Because the Defendants have failed to file their demand for jury trial within ten days after the last pleading, they have waived their right to jury trial under FRCP 38. Thus, the Court may permit the Defendants to have a jury trial only if they meet the five-factor balancing test outlined in Parrott v. Wilson, 707 F.2d 1262, 1267 (11th Cir. 1983), cert. denied 464 U.S. 936, 104 S.Ct. 344, 78 L.Ed.2d 311 (1983).

The Parrott test involves a balancing of: (1) whether the case involves issues best tried to a jury; (2) whether granting the motion for jury trial would disrupt the court’s or adverse parties’ schedules; (3) how greatly adverse parties will be prejudiced; (4) how long the movant had delayed in requesting the jury trial; and (5) why the movant had not made a timely request for a jury trial.

In re Suburban Motor Freight, Inc., 114 B.R. 943 (Bkrtcy S.D.Ohio 1990).

On the first of Parrott’s factors, the court finds that, though some of the issues may be tried to a jury, such as the request for monetary damages, the major issues are complex core proceedings and best triable by the Court. These include (1) matters concerning the administration of the estate; (2) orders to turn over property of the estate; (3) proceedings to determine, avoid, or recover fraudulent conveyances; (4) determination as to the dischargeability of particular debts; and (5) other proceedings affecting the liquidation of the assets of the estate.

As for the second and third elements, the Court finds that Mr. Shih, a debtor himself, and a principal in the debtor corporations, has disappeared from Hawaii and refuses to return even for the meeting of creditors. After removing some furniture from the debtor corporations to Guam, Mr. Shih had requested that the cases be dismissed. The Defendants have refused to cooperate with the Trustee to settle the estates. Instead, every tactic has been used to delay and frustrate the creditors. And, the Motion

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for Jury Trial is another attempt to frustrate the creditors.

Because of the District Court’s heavy criminal calendar, which calendar has priority in scheduling for hearing dates, it takes between 18 to 24 months before a civil jury trial can be scheduled. The goal of the Bankruptcy Code is to conclude a Chapter 7 case as soon as possible, not to prolong it for the benefit of the debtors and their counsel at the expense of the creditors. To have a jury try a complex core proceeding involving equitable matters will be time consuming and detrimental to the creditors.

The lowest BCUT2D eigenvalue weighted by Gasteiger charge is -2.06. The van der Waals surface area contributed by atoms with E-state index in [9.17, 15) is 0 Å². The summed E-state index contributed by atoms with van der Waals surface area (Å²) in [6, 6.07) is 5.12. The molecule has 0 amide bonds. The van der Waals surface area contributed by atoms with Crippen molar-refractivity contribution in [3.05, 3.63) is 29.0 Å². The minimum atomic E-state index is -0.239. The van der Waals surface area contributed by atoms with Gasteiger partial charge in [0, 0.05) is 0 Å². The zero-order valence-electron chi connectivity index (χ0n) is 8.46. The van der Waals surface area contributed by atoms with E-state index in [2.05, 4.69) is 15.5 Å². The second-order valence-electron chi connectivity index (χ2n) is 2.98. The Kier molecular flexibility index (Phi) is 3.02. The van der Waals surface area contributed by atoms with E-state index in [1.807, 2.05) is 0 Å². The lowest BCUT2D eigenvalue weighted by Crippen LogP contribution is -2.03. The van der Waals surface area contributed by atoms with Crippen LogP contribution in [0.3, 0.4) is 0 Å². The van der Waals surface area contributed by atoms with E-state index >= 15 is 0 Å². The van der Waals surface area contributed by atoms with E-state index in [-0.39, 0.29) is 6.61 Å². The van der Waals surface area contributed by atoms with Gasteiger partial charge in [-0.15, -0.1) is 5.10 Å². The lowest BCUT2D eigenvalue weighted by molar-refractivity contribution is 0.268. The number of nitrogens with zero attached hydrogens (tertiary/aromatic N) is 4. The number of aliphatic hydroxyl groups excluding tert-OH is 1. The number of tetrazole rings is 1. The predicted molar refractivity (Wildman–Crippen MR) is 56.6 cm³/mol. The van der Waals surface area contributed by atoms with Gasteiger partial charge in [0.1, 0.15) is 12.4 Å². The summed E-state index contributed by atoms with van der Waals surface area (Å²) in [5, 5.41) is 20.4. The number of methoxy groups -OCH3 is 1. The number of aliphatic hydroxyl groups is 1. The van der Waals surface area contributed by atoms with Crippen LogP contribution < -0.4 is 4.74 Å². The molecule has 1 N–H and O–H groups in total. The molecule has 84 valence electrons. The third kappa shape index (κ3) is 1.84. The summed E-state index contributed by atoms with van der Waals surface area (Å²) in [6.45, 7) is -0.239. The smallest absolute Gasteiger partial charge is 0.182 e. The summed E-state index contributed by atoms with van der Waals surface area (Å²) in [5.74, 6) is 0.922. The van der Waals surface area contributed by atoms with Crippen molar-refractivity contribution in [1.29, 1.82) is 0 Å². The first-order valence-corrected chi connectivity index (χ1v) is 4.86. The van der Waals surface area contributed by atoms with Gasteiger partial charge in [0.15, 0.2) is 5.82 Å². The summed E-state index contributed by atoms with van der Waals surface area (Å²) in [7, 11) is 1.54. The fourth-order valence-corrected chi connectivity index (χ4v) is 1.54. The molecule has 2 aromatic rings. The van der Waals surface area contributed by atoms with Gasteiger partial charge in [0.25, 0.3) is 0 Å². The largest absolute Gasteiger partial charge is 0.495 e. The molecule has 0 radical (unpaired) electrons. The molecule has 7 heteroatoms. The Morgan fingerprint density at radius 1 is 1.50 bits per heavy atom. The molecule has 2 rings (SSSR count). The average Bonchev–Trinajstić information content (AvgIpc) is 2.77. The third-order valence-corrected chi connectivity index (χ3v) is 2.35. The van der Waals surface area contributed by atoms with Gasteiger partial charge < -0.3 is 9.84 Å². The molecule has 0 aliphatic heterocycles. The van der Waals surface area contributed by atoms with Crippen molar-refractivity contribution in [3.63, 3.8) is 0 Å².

On the fourth Parrott factor, the Court finds that Shih
Huang filed their request for jury trial approximately 39 days after the last pleading. Since the trial date has not yet been set, 39 days delay in requesting a trial by jury is not unreasonable if the other elements are satisfied.

As for the fifth Parrott element, counsel for Shih Huang contend that they were not aware of the ruling i Granfinanciera, S.A. v. Nordberg, 492 U.S. 33, 109 S.Ct. 2782, 106 L.Ed.2d 26 (1989) until January of 1991. This is incredible. When Granfinanciera was decided in June of 1989, it was major news! Every attorney practicing in bankruptcy should have been aware of Granfinanciera when it was published. The reason for the delay in requesting a jury trial is unsatisfactory.

Because the primary issues are complex and involve core proceedings, they are best triable by the Court. Likewise, the “excuse” for the delay in filing the request is without merit. And, the tactics of Peter Shih to delay the administration of the case as long as possible will be prejudicial to the Trustee and creditors in terms of time and expense. For all the foregoing reasons, the Court hereby denies the Motion for Jury Trial.

To the extent that these Conclusions of Law constitute Findings of Fact, they shall be so deemed.